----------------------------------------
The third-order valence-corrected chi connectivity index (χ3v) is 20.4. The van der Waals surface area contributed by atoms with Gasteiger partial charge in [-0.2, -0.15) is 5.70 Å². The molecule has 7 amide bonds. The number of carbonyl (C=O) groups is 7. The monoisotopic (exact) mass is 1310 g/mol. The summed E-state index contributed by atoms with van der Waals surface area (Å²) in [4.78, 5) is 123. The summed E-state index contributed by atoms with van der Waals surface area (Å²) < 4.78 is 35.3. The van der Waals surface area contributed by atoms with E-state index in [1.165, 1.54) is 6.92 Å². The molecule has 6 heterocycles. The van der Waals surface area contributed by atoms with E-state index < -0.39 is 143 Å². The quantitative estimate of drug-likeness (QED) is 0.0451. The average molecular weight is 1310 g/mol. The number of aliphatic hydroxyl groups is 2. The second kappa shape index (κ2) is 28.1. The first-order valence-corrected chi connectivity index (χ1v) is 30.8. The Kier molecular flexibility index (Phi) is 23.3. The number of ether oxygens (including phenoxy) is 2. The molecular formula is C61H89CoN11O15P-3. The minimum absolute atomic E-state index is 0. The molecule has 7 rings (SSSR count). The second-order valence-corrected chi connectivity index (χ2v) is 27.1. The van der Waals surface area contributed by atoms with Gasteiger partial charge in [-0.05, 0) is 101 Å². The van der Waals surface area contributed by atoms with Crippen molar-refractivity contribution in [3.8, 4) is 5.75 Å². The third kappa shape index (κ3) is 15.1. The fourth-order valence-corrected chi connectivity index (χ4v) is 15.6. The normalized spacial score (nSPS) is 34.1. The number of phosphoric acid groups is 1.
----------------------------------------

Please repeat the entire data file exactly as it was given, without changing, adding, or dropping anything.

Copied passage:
The third-order valence-corrected chi connectivity index (χ3v) is 20.4. The van der Waals surface area contributed by atoms with Gasteiger partial charge in [-0.2, -0.15) is 5.70 Å². The molecule has 7 amide bonds. The number of carbonyl (C=O) groups is 7. The monoisotopic (exact) mass is 1310 g/mol. The summed E-state index contributed by atoms with van der Waals surface area (Å²) in [4.78, 5) is 123. The summed E-state index contributed by atoms with van der Waals surface area (Å²) < 4.78 is 35.3. The van der Waals surface area contributed by atoms with E-state index in [1.165, 1.54) is 6.92 Å². The molecule has 6 heterocycles. The van der Waals surface area contributed by atoms with E-state index < -0.39 is 143 Å². The quantitative estimate of drug-likeness (QED) is 0.0451. The average molecular weight is 1310 g/mol. The number of aliphatic hydroxyl groups is 2. The second kappa shape index (κ2) is 28.1. The first-order valence-corrected chi connectivity index (χ1v) is 30.8. The Kier molecular flexibility index (Phi) is 23.3. The number of ether oxygens (including phenoxy) is 2. The molecular formula is C61H89CoN11O15P-3. The minimum absolute atomic E-state index is 0. The molecule has 7 rings (SSSR count). The second-order valence-corrected chi connectivity index (χ2v) is 27.1. The van der Waals surface area contributed by atoms with Gasteiger partial charge in [-0.05, 0) is 101 Å². The van der Waals surface area contributed by atoms with Crippen molar-refractivity contribution in [3.8, 4) is 5.75 Å². The third kappa shape index (κ3) is 15.1. The fourth-order valence-corrected chi connectivity index (χ4v) is 15.6. The normalized spacial score (nSPS) is 34.1. The number of phosphoric acid groups is 1.